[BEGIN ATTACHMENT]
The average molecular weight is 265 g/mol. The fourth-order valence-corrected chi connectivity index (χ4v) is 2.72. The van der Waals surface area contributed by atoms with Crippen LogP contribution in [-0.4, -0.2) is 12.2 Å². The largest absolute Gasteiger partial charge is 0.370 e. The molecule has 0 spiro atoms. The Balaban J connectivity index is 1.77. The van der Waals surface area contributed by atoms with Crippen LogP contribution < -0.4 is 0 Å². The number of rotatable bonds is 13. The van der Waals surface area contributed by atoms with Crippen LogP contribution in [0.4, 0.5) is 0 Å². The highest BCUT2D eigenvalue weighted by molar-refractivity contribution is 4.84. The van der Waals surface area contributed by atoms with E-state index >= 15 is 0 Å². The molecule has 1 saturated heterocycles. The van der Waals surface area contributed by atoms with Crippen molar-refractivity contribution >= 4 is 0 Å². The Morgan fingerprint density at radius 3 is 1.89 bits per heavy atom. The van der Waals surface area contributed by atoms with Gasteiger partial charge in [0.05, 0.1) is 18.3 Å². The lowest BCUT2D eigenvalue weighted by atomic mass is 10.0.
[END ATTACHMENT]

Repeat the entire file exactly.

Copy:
The average molecular weight is 265 g/mol. The fourth-order valence-corrected chi connectivity index (χ4v) is 2.72. The van der Waals surface area contributed by atoms with Crippen LogP contribution in [-0.4, -0.2) is 12.2 Å². The largest absolute Gasteiger partial charge is 0.370 e. The molecule has 0 spiro atoms. The Balaban J connectivity index is 1.77. The van der Waals surface area contributed by atoms with Crippen LogP contribution < -0.4 is 0 Å². The number of rotatable bonds is 13. The van der Waals surface area contributed by atoms with Crippen LogP contribution in [0.4, 0.5) is 0 Å². The highest BCUT2D eigenvalue weighted by molar-refractivity contribution is 4.84. The van der Waals surface area contributed by atoms with E-state index >= 15 is 0 Å². The molecule has 1 saturated heterocycles. The van der Waals surface area contributed by atoms with Crippen molar-refractivity contribution >= 4 is 0 Å². The Morgan fingerprint density at radius 3 is 1.89 bits per heavy atom. The van der Waals surface area contributed by atoms with Gasteiger partial charge in [0.05, 0.1) is 18.3 Å². The lowest BCUT2D eigenvalue weighted by atomic mass is 10.0.